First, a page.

class AsIntegerTransformer(TransformerMixin, BaseEstimator):
def transform(self, X, y=None):
"""
Replaces any non integer value with its closest known valid value
"""
return np.round(X).astype(int)
def fit(self, X, y=None):
return self
```

This allows write a pipeline as follows (I like to tell myself that this is very readable):

```
from sklearn.preprocessing import StandardScaler
from sklearn.pipeline import Pipeline, FeatureUnion
from sklearn.decomposition import PCA
from sklearn.linear_model import ElasticNet
# name of one-hot encoded nominal features
nominal_enc_features = [
"season_fall", "season_spring", "season_summer", "season_winter",
"weather_clear", "weather_cloudy", "weather_misty"]
# name of numerical features
num_features = ["temp", "humidity", "windspeed", "hourly_dist"]
the_pipe = PredictingTransformerPipeline([
("main_learning_pp", TransformingPredictorPipeline([
("1d-pre-process", FeatureUnion([
("nominal_feat_passthrough", Columns_Selector(nominal_enc_features)),
("numerical_feat_encoding", Pipeline([
("num_cols", Columns_Selector(num_features)),
("scaler", StandardScaler())])
)])
),
("pca", PCA()),
("lr", ElasticNet())])
),
("to_integer", AsIntegerTransformer()),
("to_non_negative", NonNegativeTransformer()),
])
```

`main_learning_pp`

is really just a very basic pipeline, with one `1d-pre-proces`

step to scale numerical features, one PCA dimensionality reduction, and finaly one lineare model. As discussed above, I wrap this into a `TransformingPredictorPipeline`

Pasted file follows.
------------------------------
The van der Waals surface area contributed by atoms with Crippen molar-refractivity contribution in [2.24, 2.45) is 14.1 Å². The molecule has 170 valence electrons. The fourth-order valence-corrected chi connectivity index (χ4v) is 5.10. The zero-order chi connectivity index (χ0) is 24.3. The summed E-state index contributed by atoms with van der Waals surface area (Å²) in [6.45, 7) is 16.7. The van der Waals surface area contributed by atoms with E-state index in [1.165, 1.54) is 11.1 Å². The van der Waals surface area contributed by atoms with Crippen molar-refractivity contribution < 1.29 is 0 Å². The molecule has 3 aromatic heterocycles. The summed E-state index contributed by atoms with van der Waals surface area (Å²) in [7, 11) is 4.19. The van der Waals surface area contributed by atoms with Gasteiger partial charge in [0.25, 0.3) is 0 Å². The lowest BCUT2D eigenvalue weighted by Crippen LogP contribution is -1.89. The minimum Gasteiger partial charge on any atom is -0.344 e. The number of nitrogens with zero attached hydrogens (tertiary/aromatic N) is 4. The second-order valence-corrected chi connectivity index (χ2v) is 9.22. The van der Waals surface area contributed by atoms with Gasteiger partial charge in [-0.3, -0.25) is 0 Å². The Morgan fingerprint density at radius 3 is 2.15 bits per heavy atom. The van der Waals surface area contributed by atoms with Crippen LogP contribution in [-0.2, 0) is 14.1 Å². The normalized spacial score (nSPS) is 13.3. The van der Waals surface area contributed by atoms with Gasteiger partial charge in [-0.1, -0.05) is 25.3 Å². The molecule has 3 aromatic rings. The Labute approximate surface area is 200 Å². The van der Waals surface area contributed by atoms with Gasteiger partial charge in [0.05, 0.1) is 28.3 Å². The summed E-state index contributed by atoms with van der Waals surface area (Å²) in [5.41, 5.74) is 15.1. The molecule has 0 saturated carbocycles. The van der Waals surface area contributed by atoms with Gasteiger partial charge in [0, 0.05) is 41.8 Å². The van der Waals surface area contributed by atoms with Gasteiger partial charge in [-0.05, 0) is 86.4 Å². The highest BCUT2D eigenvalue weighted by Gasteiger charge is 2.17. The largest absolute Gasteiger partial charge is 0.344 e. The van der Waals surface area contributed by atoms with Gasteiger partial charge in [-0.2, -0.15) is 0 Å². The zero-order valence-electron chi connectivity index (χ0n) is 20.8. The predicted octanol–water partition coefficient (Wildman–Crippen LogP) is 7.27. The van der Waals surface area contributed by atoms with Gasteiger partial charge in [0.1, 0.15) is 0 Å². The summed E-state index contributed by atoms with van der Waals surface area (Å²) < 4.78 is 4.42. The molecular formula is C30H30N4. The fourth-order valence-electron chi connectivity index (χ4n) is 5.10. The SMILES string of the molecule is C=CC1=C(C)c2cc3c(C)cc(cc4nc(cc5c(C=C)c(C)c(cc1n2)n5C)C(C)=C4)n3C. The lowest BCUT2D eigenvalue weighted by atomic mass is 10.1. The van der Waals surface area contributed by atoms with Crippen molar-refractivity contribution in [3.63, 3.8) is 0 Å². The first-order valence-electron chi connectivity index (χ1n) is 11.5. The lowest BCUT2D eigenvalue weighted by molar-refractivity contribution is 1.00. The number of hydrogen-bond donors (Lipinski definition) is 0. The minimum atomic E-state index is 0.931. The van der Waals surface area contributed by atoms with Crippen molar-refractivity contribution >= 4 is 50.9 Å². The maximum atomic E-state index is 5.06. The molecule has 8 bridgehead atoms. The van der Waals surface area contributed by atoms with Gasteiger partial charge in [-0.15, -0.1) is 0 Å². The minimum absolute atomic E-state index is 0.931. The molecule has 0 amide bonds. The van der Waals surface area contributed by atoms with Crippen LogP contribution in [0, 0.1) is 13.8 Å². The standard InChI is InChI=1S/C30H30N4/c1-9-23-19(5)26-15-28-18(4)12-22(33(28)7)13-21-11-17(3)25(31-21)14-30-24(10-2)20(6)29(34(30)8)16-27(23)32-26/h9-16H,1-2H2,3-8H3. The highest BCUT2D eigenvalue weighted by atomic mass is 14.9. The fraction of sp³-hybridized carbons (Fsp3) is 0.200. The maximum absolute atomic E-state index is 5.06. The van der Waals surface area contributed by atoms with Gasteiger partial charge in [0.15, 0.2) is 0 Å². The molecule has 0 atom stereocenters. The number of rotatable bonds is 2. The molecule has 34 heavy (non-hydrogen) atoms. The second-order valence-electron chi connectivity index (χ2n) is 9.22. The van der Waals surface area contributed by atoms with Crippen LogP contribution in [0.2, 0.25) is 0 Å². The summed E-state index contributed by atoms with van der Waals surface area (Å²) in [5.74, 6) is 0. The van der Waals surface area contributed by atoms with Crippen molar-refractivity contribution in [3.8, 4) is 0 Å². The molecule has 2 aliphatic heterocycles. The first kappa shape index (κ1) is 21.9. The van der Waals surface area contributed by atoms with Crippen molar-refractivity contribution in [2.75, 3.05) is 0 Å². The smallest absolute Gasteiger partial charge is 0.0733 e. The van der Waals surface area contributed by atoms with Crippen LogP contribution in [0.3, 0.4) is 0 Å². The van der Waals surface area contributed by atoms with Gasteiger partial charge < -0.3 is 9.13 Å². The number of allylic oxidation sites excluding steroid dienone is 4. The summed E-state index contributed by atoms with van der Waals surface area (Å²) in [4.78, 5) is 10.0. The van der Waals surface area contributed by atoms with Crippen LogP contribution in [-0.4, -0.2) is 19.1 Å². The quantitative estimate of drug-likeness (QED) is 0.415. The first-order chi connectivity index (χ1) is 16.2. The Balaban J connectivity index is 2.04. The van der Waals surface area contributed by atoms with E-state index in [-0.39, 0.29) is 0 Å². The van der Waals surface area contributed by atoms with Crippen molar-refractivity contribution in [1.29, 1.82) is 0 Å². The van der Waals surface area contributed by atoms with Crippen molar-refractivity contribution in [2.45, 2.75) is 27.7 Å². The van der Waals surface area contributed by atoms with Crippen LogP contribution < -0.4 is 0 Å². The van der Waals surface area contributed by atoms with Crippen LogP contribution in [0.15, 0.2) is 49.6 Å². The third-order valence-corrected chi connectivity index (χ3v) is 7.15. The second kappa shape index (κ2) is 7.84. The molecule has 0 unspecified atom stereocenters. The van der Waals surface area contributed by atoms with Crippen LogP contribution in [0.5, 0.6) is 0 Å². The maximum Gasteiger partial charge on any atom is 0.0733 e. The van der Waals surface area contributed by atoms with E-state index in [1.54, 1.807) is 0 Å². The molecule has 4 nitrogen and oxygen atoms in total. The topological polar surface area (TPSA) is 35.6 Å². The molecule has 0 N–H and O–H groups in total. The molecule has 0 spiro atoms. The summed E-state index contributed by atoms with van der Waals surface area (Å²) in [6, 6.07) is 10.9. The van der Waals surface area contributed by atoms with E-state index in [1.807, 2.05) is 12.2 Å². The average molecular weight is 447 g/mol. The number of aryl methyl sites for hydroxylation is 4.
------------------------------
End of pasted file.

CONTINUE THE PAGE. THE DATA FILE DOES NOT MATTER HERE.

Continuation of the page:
in order to make it behave like a transformer.

The main point of this example is what comes next: we can now place the two supplementary post-processors as promised: `to_integer`

and `to_non_negative`

.

Finaly, in order to be able to score this as part of a cross-validation loop, we need this to behave like predictor, so we wrap it again, this time within `TransformingPredictorPipeline`

.

An example usage is provided below:

```
from sklearn.model_selection import GridSearchCV
param_grid = [
{"main_learning_pp__pca__n_components": [ 4, 5],
"main_learning_pp__lr__l1_ratio": [ .5, .85, .9, .95, 1],
"main_learning_pp__lr__max_iter": [500],
"main_learning_pp__lr__alpha": [ .5, .75]
}
]
gs = GridSearchCV(estimator=the_pipe,
param_grid=param_grid,
scoring=neg_rmsle_score,
cv=10,
n_jobs=1)
fitted_reg_model = gs.fit(X=reg_data_X_train, y=reg_data_Y_train.values)
```

# Conclusion¶

I find that removing the distinction between `transform()`

, `predict()`

and `predict_proba()`

and letting everything behave like a transformer adds a lot of flexibility to the pipelines.

One direction I have note explored here is to use *several models* in the pipeline, combining them with FeatureUnion could easily let us designed stacked ensembles directly as scikit-learn pipelines! Given that stacking potentially augments tremendously the number of degrees of freedom of a model, it's very prone to overfitting, so it might be positive to be able to tune them as a whole, e.g. in a scikit-learn cross-validation loop. Now there is, of course, an obvious computational cost to that approach. To be digged later...